Commentary

Selected Criticism

Title:
Arts and Crafts Movement
Author:
Roche, John F
Print source:
J.R. LeMaster and Donald D. Kummings, eds., Walt Whitman: An Encyclopedia (New York: Garland Publishing, 1998), reproduced by permission.

Although Whitman was not part of any arts and crafts organization and had little to say on the subject proper, a number of his friends and supporters in England and America were leaders of that movement and saw their poet as embodying its vision of a society based on pride in workmanship rather than on greed. In the years between his death and World War I, Whitman came to be seen as the American Morris by many, especially by leaders of influential arts and crafts societies in Philadelphia and Chicago.

In England, where the movement started under the aegis of John Ruskin and William Morris, a few significant activists had links to Whitman. Chief among these was Edward Carpenter, frequent correspondent and visitor to Camden, as well as an ally of Morris in crafts and socialist organizations. Morris himself was publicly cordial, but remained cool to Whitman's verse.

In 1901 Whitman confidant Horace Traubel, along with the architect Will Price, helped to found the Rose Valley association of craftsmen near Philadelphia. Traubel edited the crafts periodical The Artsman; a regular feature, "Rose Valley Scriptures," presented quotations by Whitman, Morris, Carpenter, and others. Whitmanites also took leading roles in the Morris Society branch in Philadelphia, in Charles Godfrey Leland's Industrial Art School, and in Pennsylvania Academy art circles around Whitman's friend Thomas Eakins.

The Chicago Society of Arts and Crafts was founded in 1897 at Hull House. Key to the Chicago crafts movement was University of Chicago instructor Oscar Lovell Triggs. A Whitman scholar and editor, he also authored A History of the Arts and Crafts Movement (1902). Triggs founded the Industrial Art League in 1899, the Morris Society of Chicago in 1903, and the Whitman Fellowship, Western Branch, in 1904. He also started the free-thought magazine To-Morrow, with the aid of Parker Sercombe, who replaced Triggs as editor shortly after the magazine's appearance in 1905. Sercombe was also the founder of the curiously title Walt Whitman–Herbert Spencer Center. Young Carl Sandburg lived at the center while an assistant editor at the magazine in 1906, in between lecture tours on Whitman or socialism. Architects Louis Sullivan and Frank Lloyd Wright, both avid Whitman admirers, were also active in Chicago crafts societies.

Whitman was less admired in Boston, home of the conservative Boston Society of Arts and Crafts, founded in 1897, and its journal Handicraft. BSAC founder Charles Eliot Norton had written an early and reasonably favorable review of the 1855 Leaves of Grass, the same year Norton met John Ruskin, yet Norton steered the society in an Anglophilic direction contrary to Whitman's. Only one Whitman confederate was active in the BSAC, Boston art critic Sylvester Baxter, who helped organize and publicize the 1897 exhibition that initiated that society and wrote occasional pieces for its journal. Whitman publisher Thomas B. Mosher was based in Maine but was active in Boston arts circles.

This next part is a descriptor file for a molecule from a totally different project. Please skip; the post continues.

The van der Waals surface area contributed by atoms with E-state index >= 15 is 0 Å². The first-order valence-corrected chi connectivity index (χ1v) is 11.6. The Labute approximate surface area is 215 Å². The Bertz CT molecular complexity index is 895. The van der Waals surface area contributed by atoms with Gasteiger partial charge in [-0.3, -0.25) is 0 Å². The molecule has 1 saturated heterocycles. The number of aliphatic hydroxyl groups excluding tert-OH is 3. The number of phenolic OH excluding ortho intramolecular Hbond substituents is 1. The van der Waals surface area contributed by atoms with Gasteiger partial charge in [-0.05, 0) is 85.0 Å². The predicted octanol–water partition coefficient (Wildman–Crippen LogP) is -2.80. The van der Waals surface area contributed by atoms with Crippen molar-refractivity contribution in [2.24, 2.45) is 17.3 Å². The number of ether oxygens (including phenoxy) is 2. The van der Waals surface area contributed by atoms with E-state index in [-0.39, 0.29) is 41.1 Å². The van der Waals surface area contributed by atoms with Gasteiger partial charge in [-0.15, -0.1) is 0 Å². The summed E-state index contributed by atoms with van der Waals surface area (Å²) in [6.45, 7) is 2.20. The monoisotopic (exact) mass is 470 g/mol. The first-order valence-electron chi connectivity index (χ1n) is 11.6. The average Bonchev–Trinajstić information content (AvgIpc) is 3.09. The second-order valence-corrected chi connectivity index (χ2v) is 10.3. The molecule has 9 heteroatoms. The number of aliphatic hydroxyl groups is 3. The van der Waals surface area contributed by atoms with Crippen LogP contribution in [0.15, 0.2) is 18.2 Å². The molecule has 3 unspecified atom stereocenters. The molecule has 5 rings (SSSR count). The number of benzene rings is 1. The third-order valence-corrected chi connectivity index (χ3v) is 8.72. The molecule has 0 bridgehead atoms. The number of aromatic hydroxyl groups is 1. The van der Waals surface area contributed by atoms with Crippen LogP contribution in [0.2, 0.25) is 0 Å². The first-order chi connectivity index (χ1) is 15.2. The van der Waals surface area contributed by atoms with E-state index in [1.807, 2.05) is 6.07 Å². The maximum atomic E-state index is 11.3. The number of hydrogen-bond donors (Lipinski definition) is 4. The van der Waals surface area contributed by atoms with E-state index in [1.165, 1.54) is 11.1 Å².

Elbert Hubbard, leader of the Roycroft colony at East Aurora, New York, frequently invoked Whitman. Whitman proselytizer Sadakichi Hartmann ghost-wrote for Hubbard in the latter's magazine, The Philistine. Ralph Radcliffe-Whitehead, founder of the Byrdcliffe crafts colony near Woodstock, New York, called Whitman's poetry "the one supreme expression of American life in art" (59). Radical crafts advocates like Leonard Abbott and J. William Lloyd also spoke highly of Whitman.

The arts and crafts movement subsided after 1917, though its effects on crafts education and design have persisted. The movement's synthesis of romantic nature aesthetics with utopian politics continued to inform countercultural poets like Kenneth Rexroth, Gary Snyder, Robert Duncan, and Allen Ginsberg.

Bibliography

Boris, Eileen. Art and Labor: Ruskin, Morris, and the Craftsman Ideal in America. Philadelphia: Temple UP, 1986.

Clark, Robert Judson, ed. The Arts and Crafts Movement in America 1876–1916. 1972. Princeton: Princeton UP, 1992.

Kahler, Bruce Robert. "Art and Life: the Arts and Crafts Movement in Chicago, 1897–1910." Diss. Purdue U, 1986.

Kaplan, Wendy. "The Art That Is Life": The Arts & Crafts Movement in America 1875–1920. Boston: Little, Brown, 1987.

Lears, T.J. Jackson. No Place of Grace: Antimodernism and the Transformation of American Culture 1880–1920. New York: Pantheon, 1981.

Radcliffe-Whitehead, Ralph. "A Plea For Manual Work." Handicraft April 1903: 58–73.

Roche, John F. "The Culture of Pre-Modernism: Whitman, Morris & the American Arts and Crafts Movement." ATQ 9.2 (1995): 103–118.


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